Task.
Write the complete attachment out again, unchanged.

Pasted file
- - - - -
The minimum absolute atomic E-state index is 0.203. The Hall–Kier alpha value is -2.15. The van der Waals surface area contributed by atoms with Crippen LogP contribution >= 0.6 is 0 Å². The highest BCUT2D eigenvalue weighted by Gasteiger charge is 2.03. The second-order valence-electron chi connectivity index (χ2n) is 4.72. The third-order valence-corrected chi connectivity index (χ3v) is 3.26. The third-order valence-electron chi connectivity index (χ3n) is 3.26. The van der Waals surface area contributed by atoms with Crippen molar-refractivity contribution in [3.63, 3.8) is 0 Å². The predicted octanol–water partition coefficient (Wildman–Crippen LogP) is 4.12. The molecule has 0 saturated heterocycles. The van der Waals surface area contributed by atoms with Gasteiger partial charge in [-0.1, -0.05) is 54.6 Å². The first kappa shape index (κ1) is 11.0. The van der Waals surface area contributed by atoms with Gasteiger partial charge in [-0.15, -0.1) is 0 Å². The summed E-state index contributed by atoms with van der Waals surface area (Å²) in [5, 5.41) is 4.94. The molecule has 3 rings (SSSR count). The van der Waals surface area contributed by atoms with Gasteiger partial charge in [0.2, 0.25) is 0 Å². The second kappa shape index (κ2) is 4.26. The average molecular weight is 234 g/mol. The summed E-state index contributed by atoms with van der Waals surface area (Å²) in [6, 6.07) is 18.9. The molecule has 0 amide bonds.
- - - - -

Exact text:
The minimum absolute atomic E-state index is 0.203. The Hall–Kier alpha value is -2.15. The van der Waals surface area contributed by atoms with Crippen LogP contribution >= 0.6 is 0 Å². The highest BCUT2D eigenvalue weighted by Gasteiger charge is 2.03. The second-order valence-electron chi connectivity index (χ2n) is 4.72. The third-order valence-corrected chi connectivity index (χ3v) is 3.26. The third-order valence-electron chi connectivity index (χ3n) is 3.26. The van der Waals surface area contributed by atoms with Crippen molar-refractivity contribution in [3.63, 3.8) is 0 Å². The predicted octanol–water partition coefficient (Wildman–Crippen LogP) is 4.12. The molecule has 0 saturated heterocycles. The van der Waals surface area contributed by atoms with Gasteiger partial charge in [-0.1, -0.05) is 54.6 Å². The first kappa shape index (κ1) is 11.0. The van der Waals surface area contributed by atoms with Gasteiger partial charge in [-0.15, -0.1) is 0 Å². The summed E-state index contributed by atoms with van der Waals surface area (Å²) in [5, 5.41) is 4.94. The molecule has 3 rings (SSSR count). The van der Waals surface area contributed by atoms with Gasteiger partial charge in [0.2, 0.25) is 0 Å². The second kappa shape index (κ2) is 4.26. The average molecular weight is 234 g/mol. The summed E-state index contributed by atoms with van der Waals surface area (Å²) in [6, 6.07) is 18.9. The molecule has 0 amide bonds.